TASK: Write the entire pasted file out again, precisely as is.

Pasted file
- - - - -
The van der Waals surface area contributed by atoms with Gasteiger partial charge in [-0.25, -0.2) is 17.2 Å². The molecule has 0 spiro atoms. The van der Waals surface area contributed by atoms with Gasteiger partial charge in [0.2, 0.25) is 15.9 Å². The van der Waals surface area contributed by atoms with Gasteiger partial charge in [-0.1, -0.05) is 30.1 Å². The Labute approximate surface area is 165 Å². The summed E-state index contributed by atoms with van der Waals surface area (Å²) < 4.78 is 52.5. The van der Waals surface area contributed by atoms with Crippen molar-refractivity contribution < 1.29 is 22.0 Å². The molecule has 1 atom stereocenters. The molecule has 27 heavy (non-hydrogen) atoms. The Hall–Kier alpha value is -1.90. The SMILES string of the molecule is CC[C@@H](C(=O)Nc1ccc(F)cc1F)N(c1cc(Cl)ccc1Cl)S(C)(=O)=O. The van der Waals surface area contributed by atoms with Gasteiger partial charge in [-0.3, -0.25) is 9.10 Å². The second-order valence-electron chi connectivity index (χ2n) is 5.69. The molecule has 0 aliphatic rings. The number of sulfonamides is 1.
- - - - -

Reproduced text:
The van der Waals surface area contributed by atoms with Gasteiger partial charge in [-0.25, -0.2) is 17.2 Å². The molecule has 0 spiro atoms. The van der Waals surface area contributed by atoms with Gasteiger partial charge in [0.2, 0.25) is 15.9 Å². The van der Waals surface area contributed by atoms with Gasteiger partial charge in [-0.1, -0.05) is 30.1 Å². The Labute approximate surface area is 165 Å². The summed E-state index contributed by atoms with van der Waals surface area (Å²) < 4.78 is 52.5. The van der Waals surface area contributed by atoms with Crippen molar-refractivity contribution < 1.29 is 22.0 Å². The molecule has 1 atom stereocenters. The molecule has 27 heavy (non-hydrogen) atoms. The Hall–Kier alpha value is -1.90. The SMILES string of the molecule is CC[C@@H](C(=O)Nc1ccc(F)cc1F)N(c1cc(Cl)ccc1Cl)S(C)(=O)=O. The van der Waals surface area contributed by atoms with Gasteiger partial charge in [-0.3, -0.25) is 9.10 Å². The second-order valence-electron chi connectivity index (χ2n) is 5.69. The molecule has 0 aliphatic rings. The number of sulfonamides is 1.